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Transcript from the "Using Standard" Lesson
>> Brian Holt: We're gonna start working on some tooling stuff now, because tooling's fun. So the first one I'm gonna do is here in the terminal, I'm just gonna use npm to do my global installs. I think there's yarn add global, I just have historically have had problems with it so far but npm works just fine.
[00:00:19] So I'm gonna do npm install --global standard. And that's going to install our linting tool for us. I already have it, so I'm not gonna do it. So let's talk about what standard is, and why everyone gets so mad at me for using it, and why I just love it.
[00:00:44] So, for those of you that may have written in Go before, or have looked at Go, there's just a phenomenal tool called Go Format. And it's one of my favorite parts about the Go community, not that I write a ton of Go. But, when you go into a Go Project, there's just zero discussion about code style or linting rules or anything like that because there is just one set of rules called.
[00:01:10] And it's Go Format and everyone writes those rules and it's just universal accepted, everyone writes Go Format.
[00:01:31] So, a really really smart guy, his GitHub handle is Ferris, and I forgot what his real name is.
>> Brian Holt: He's like, I want this for us. So he created this library called Standard. Which, in reality, is just ES Lint with a standard set of rules. But the cool thing about Standard is it's not configurable.
[00:01:52] There's zero configuration, so there's just never ending argument. If there's Standard on a project, you can't bike shed about it, because you can't configure it, right. It's just always the same set of rules. So people were actually super on board with this when he kind of announced it, this is the same guy that wrote WebTorrent, and some other really big libraries.
[00:02:12] So he's a super smart guy, but it actually prohibits you from using semicolons.
[00:02:33] But I like it, a bunch of projects still do use it. It's okay, you do not have to use semicolons. If you insist on using semicolons, there is a project called semistandard. [LAUGH] Which is the same set of rules, except it enforces that you must have semicolons. So, if I run standard right now on my particular project, it's already pre-configured to just find a bunch of,
>> Brian Holt: A bunch of same defaults. Like it won't check your node modules directory, right, cuz you don't wanna link to other people's code. That doesn't make any sense. It'll automatically ignore bundles, and builds, and a bunch of stuff like that just out of the box, which is pretty cool.
[00:03:16] Okay, so if I run Standard again.
>> Brian Holt: I have a bunch of things and it's mostly saying that React is not defined, right? That makes sense because we're pulling in React globally cuz we're including a global build, right? So it's not going to be defined. So we have to somehow inform Standard, in reality, ES Lint, that that's okay, we expect that to happen.
[00:03:42] So what we're gonna do is we're gonna come over to clientapp.js and we're gonna just put a little bit of pragma at the top that says what is it? I've gotta remember, global React and reactDOM.
>> Brian Holt: So, it's just that first line up there at the top. This is just letting ESLint know, hey, these are global variables I expect them to be quote unquote undefined.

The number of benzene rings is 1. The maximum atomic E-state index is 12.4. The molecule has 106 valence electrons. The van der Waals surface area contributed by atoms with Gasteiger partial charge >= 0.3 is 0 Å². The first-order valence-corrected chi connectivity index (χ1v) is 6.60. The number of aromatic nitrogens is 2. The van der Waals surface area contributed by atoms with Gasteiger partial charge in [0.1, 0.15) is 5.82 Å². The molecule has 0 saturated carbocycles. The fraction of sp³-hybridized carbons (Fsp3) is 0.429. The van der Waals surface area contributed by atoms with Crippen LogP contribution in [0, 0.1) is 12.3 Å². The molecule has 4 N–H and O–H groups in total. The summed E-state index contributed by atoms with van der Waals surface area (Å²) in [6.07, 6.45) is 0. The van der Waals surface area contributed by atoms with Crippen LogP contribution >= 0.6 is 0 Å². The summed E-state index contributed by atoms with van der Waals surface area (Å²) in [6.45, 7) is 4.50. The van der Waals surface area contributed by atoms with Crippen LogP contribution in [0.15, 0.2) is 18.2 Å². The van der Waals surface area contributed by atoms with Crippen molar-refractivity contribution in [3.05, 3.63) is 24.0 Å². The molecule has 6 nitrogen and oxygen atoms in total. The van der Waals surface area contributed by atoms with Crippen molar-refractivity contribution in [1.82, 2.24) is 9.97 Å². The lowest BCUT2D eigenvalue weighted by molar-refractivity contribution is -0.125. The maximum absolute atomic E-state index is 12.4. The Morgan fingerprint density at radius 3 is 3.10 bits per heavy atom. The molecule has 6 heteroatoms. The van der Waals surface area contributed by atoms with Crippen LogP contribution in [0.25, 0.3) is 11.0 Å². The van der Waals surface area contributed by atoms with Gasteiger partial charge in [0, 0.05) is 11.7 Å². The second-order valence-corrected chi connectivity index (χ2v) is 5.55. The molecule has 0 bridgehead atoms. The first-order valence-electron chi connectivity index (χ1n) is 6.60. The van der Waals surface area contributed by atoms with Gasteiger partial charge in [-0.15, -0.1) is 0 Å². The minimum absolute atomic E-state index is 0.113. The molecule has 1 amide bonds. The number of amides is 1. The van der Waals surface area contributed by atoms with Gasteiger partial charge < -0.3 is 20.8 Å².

>> Brian Holt: So now if I come back over here and I run Standard.
>> Brian Holt: It's going to say, hey, you need a new line at the end of your page, right? Which is a pretty common thing. So I just go down here to the bottom. And actually, I'll even show you this.
[00:04:45] So it's saying, hey, you need a new line at the end of your file. Standard can actually automatically fix a bunch of these linting errors. So if I run standard --fix.
>> Brian Holt: Now if I go over here now there is a new line, it automatically put it there by itself, and now if I run standard again, no linting errors.
[00:05:13] Which is pretty cool. Standard cannot fix all of your errors obviously there are some that it would not know how to fix. But some of these things like you must have a new line at the end of the file, it knows how to fix those, you can just run fix and it works.
[00:05:26] Pretty cool right?
>> Speaker 2: Do you recommend standard fix?
>> Brian Holt: I think now it used to give me kind of derpy indentations.
>> Brian Holt: I haven't seen that for awhile, so sure. Give it a shot and if it blows up everything, it's not my fault.
>> Brian Holt: Like I said, a lot of stuff It just doesn't know how to fix, right?
>> Brian Holt: But yeah, like I said, standard is just wrapped ESLint, so underneath the hood it's using ESLint with a preset of configurations.
>> Brian Holt: So yeah, the real hero here is ESLint. Great project. Okay, so any questions before I move on?
>> Speaker 2: There's a question from Enli how does Pragma work is it different from use strict?
>> Brian Holt: Yes.
>> Brian Holt: When I say pragma, I really just mean a comment at the top. That's a really stupid term for that. So,
>> Brian Holt: What I mean is that there's just a special comment at the top of the page that lets ESLint know, ignore these particular errors. And there's a bunch of different ones that you can use, and they're all in the ESS documentation if you want to look them up.
>> Brian Holt: The one I end up using more than anything, though, is just the global ones if I have any globals.